Solar storms could ruin coverage of the 2012 Olympics, scientists have warned.
By Kate Devlin, Medical Correspondent
Published: 7:30AM GMT 03 Feb 2010
Communication systems could be damaged by magnetic storms and solar flares, massive explosions in the sun's atmosphere.
They are predicted to reach an 11-year peak at the same time as the London Olympics.
The warning came as astronomers prepare for the launch of NASA’s Solar Dynamics Observatory, which will carry British instruments as part of a project to study the sun.
It is due to launch from the American space agency’s base at Cape Canaveral in Florida next week.
The probe will take pictures of the sun in high definition and send back large amounts of data to earth every day – the equivalent of downloading around half a million songs from iTunes.
Prof Richard Holdaway, from the Rutherford-Appleton Laboratory (RAL), near Oxford and one of the British scientists involved in the project, said: “The Olympics could be bang in the middle of a solar maximum.”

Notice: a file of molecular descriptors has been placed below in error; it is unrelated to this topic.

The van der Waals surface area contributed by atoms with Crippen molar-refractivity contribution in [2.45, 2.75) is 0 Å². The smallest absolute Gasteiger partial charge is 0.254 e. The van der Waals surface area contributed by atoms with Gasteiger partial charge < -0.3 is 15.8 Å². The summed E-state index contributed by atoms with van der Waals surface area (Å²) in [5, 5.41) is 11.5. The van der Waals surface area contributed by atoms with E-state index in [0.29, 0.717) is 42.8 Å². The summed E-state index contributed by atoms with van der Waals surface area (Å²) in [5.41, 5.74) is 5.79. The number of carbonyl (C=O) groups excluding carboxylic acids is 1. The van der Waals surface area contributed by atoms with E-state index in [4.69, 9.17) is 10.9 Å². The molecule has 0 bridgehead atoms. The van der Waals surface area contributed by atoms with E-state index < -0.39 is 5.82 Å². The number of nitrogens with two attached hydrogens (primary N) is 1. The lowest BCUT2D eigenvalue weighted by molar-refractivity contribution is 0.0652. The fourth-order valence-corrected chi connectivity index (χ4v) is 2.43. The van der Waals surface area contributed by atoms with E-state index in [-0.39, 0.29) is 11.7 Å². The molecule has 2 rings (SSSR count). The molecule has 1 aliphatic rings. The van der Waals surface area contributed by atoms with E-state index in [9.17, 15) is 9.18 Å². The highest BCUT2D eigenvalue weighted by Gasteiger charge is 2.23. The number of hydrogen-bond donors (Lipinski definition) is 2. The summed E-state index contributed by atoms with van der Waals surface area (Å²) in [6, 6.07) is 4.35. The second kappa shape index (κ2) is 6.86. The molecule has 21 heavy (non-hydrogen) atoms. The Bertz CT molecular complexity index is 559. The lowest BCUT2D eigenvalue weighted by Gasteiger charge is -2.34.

Until now scientists have had no way to predict these storms, which can be powerful enough to affect satellite transmissions, but they hope that the new observatory will change that.
Prof Richard Harrison, also from RAL, added: “The sun’s activity has a strong influence on the Earth.
“By studying solar activity, we hope to improve the prediction of solar storms and find new ways to protect technological systems here on Earth.”
Damage could be reduced by turning off some electronic system before a storm.
“If we have advance warning, we’ll be able to mitigate damage,” said Prof Holdaway.
“What you don’t want is things switching off for a week with no idea what’s caused the problem.”
After its launch the Nasa probe will spend the next five years in orbit about the Earth.
Violent weather can originate in the sun's atmosphere and affect satellites and even power grids on Earth.
Solar storms usually take between one and two days to affect earth.